Although you can’t say it yet
It’s never been the same
And it looks to stay that way
It feels like you’re okay
When I was a fire I turned into ice
Melting off my last feverish highs
And I leapt through the sunshine and into the night
Singing songs of my healthiest fears
I’m doing my best to maintain a rigorous guitar practice schedule of at least twice a month. I’ve spent much of my adult life denying the fact that I can play the guitar. This has mainly been due to the fact that I only know approximately 10 chords and have a difficult time with barre chords. I’ve been playing the same strum pattern since I was sixteen as well, which doesn’t help my case.
Tonight I learned how to play a syncopated strum pattern and managed to maintain the rhythm while singing the chorus. I was elated. The song I was singing was terribly sad, though. In a viciously personal way. It isn’t the song that introduces this post, so don’t get the wrong idea. It’s going to be awhile before I get to Manchester Orchestra.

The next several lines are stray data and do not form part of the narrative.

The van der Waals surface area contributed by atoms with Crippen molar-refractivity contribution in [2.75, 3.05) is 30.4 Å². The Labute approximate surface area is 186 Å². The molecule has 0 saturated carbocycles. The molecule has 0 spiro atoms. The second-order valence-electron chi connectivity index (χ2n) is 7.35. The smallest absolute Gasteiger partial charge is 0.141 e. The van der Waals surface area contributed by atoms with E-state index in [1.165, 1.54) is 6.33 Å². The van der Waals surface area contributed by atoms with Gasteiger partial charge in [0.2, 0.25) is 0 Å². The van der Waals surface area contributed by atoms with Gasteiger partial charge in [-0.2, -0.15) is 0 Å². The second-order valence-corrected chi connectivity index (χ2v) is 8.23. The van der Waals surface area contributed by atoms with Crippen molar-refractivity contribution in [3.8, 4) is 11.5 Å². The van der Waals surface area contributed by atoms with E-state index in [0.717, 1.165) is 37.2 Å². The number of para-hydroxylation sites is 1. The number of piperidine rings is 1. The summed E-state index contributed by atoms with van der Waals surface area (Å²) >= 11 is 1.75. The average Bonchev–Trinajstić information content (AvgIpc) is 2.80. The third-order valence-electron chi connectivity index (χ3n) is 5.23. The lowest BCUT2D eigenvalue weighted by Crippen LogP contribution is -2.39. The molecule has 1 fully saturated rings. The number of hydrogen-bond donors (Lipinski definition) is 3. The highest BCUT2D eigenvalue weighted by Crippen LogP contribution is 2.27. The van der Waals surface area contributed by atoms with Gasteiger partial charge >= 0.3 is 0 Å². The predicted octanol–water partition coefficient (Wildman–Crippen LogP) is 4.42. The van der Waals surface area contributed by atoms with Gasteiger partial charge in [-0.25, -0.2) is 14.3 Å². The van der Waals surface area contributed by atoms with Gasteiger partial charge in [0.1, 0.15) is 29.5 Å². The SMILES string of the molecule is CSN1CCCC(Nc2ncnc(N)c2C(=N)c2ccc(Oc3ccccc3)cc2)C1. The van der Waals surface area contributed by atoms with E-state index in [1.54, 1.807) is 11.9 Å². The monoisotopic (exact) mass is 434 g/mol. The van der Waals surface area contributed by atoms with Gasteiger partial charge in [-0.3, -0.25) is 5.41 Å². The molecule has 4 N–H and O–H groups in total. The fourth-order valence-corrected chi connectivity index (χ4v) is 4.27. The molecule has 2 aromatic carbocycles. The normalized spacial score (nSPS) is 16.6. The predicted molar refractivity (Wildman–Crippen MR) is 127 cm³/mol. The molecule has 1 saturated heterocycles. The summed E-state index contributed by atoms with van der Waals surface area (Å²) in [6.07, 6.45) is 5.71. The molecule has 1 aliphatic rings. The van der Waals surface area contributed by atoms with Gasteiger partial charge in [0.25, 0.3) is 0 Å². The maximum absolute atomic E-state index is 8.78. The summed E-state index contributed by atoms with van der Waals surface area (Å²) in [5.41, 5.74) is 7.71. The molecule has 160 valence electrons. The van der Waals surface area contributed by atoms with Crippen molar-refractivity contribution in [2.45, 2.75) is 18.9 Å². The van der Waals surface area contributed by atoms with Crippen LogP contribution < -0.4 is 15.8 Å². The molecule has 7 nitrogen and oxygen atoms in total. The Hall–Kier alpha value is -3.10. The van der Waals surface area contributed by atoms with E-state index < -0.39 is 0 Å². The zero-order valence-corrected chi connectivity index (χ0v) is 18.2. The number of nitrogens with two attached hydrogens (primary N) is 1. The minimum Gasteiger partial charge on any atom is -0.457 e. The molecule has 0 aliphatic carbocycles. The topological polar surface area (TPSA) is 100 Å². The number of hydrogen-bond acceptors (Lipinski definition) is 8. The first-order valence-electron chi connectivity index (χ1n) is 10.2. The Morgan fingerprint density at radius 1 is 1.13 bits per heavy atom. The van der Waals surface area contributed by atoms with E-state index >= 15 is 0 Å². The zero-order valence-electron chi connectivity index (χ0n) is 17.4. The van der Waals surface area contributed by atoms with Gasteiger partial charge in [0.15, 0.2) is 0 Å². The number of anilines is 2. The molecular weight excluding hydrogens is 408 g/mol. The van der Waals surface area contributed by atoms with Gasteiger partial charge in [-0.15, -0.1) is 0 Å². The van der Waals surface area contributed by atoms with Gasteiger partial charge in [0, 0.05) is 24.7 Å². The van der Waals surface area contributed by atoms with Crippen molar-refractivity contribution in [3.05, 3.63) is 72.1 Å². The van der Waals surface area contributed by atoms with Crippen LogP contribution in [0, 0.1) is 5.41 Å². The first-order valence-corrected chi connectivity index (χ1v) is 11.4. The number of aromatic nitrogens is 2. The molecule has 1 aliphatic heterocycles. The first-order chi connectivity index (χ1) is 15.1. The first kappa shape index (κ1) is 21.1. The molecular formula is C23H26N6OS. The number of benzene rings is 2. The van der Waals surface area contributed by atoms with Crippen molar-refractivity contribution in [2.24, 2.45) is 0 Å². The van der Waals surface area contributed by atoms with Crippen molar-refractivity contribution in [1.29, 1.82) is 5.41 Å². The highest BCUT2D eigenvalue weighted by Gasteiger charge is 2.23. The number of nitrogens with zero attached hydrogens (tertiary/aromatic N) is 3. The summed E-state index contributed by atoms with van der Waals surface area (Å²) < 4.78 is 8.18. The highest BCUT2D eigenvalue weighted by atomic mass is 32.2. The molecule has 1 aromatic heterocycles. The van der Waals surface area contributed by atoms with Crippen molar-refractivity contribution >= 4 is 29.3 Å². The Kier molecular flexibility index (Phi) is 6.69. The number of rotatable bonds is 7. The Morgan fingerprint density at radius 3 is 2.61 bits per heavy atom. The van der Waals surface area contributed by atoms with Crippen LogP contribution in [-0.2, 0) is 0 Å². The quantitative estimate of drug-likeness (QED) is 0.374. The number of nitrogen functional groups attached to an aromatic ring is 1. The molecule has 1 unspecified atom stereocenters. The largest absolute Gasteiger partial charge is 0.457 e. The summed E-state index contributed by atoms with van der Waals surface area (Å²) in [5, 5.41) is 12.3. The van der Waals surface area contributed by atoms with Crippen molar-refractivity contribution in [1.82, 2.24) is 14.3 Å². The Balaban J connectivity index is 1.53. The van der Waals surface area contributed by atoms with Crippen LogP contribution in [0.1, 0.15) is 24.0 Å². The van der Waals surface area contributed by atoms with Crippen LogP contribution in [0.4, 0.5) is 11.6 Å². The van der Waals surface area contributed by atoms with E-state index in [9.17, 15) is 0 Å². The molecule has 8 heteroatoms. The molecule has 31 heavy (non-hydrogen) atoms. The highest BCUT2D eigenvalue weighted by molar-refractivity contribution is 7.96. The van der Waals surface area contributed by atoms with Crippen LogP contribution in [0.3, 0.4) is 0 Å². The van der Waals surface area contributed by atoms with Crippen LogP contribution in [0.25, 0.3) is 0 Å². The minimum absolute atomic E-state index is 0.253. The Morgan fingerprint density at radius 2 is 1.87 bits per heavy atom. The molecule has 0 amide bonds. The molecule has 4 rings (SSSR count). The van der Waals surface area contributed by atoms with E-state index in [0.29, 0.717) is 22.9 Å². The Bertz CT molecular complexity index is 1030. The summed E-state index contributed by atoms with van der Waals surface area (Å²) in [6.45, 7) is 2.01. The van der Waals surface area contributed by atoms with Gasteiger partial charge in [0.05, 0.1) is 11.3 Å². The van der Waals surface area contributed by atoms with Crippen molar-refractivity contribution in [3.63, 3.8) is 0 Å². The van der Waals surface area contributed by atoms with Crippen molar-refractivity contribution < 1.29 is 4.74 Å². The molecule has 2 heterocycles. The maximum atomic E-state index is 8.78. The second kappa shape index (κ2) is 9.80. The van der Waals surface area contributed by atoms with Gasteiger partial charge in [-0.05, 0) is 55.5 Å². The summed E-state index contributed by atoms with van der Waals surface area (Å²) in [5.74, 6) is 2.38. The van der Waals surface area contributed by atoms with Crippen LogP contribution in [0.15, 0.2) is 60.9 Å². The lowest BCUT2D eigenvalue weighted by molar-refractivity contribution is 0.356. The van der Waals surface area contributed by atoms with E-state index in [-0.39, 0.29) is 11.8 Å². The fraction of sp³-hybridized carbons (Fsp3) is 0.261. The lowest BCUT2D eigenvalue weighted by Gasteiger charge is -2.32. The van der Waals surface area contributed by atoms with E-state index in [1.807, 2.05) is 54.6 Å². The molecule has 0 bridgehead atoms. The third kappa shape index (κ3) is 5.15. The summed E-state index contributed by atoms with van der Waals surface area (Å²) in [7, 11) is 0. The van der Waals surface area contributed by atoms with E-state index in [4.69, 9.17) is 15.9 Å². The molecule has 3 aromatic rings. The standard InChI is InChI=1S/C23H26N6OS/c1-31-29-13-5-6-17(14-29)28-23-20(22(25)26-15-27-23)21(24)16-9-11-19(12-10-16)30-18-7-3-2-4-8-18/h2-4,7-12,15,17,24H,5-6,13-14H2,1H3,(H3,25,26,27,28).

Lately I’ve been going over the decisions I’ve made in my life. I’ve made a lot of friends in a lot of places. Okay, really just two places. It seems like a lot more after we all moved to different cities, though. I can’t say that has been something I’ve questioned. The friends I’ve made are amazingly accepting and encouraging. That’s not what I’m getting at, though. The thing is that when I really examine the things that have been my choices to this point, I have been a little bit passive in my decisions. I’ve been vaguely apathetic. I can’t do that anymore. I’ve gotten to the point where I’ve finally understood everyone always telling me the only person standing in my way is me.
I can’t really influence the actions of others. I can’t know the types of decisions others will make. I can only do my best and try to accomplish the goals I have for myself. I can’t make anyone believe in me, understand me or trust me when I make promises. Those are all things I earn. I can work on what I have though, to use as reference.
They might have been chords I already knew, but it’s the patterns that changed and that’s an education.